Episode 8: Heaven Scent
Originally screened on April 11.
Sun and laughter - and lots of both - are key ingredients in the success of an Eastland export venture that features on this week's Country Calendar programme.
The programme profiles four Manutuke sweet pea growers who send the seeds from their crops to England, where they're sold to garden enthusiasts.
In theory, Bridget Richardson, Marg Sherratt, Carol Laing and Annie Conole are in competition with each other because they sell their seeds to different seed distributors in England. But in practice the four find it's better to co-operate with each other - and it's also more fun.
Country Calendar filmed the group taking turns working together on each of their flower plots.
Reporter Julian O'Brien says the women never stopped laughing. "A lot of what they do is painstaking and monotonous work," he says. "Their strategy for overcoming the boredom is to keep on cracking jokes - mostly at the others' expense."
Bridget Richardson says Gisborne's climate is the biggest reason for the crop's success.
Sweet peas originated in the Mediterranean, on Sicily and Crete, and do best in a hot, dry climate. In a good year, her crop can produce up to 40 kg of export seeds from plantings of just one kilogram - much better than can be achieved in England, where the main seed market is.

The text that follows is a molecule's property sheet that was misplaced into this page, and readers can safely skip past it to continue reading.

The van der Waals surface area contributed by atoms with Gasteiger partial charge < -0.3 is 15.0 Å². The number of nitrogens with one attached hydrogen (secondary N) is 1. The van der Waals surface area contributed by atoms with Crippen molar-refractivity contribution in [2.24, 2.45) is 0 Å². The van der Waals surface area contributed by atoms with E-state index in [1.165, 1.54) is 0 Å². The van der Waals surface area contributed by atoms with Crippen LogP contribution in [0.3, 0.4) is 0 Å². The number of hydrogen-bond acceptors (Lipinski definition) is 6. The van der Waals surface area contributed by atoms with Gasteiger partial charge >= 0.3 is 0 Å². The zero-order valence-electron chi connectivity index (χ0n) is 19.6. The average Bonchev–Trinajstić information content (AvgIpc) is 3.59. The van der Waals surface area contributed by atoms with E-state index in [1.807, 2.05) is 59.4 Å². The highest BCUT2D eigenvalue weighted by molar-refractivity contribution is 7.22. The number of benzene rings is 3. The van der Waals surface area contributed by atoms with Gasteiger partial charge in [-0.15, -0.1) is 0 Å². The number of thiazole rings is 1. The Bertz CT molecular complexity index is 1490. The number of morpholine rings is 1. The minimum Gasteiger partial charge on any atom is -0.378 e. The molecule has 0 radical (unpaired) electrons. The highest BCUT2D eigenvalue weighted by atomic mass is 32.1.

Country Calendar also talks to Bridget's mother, Pat Unwin, who started growing sweet peas in the area in the late 1950s and has now passed her skills on to the present growers.
Pat, in turn, is from a family that has been involved in sweet pea growing and breeding for over 100 years.
When she first came to Gisborne as an immigrant from England, it was to pursue a career in teaching - but when she described the climate and soils in letters home to her father, he persuaded her to grow a small trial batch of sweet peas and send him the seed to sell.
The results were so successful that the local sweet pea seed export industry was born - and has continued for over 50 years.
This season's crop, which has recently been harvested, has not been a big success. Dry weather in spring and early summer meant most of the plants grew to barely a metre tall, little more than half their usual height. That meant fewer flowers - and in turn fewer seeds.
Country Calendar reporter Julian O'Brien says it would have been nice to have filmed the crop in a good year - "but what we shot looks beautiful anyway," he says. "We got some lovely footage."
Although good shots of the flowers were vital to the show, they weren't the only factor, he says. "The real stars of our show are always the people - and Bridget and friends were a delight."
Other sites to view:
- Unwins' English sweet pea catalogue
- An overview of the English sweet pea market (PDF format)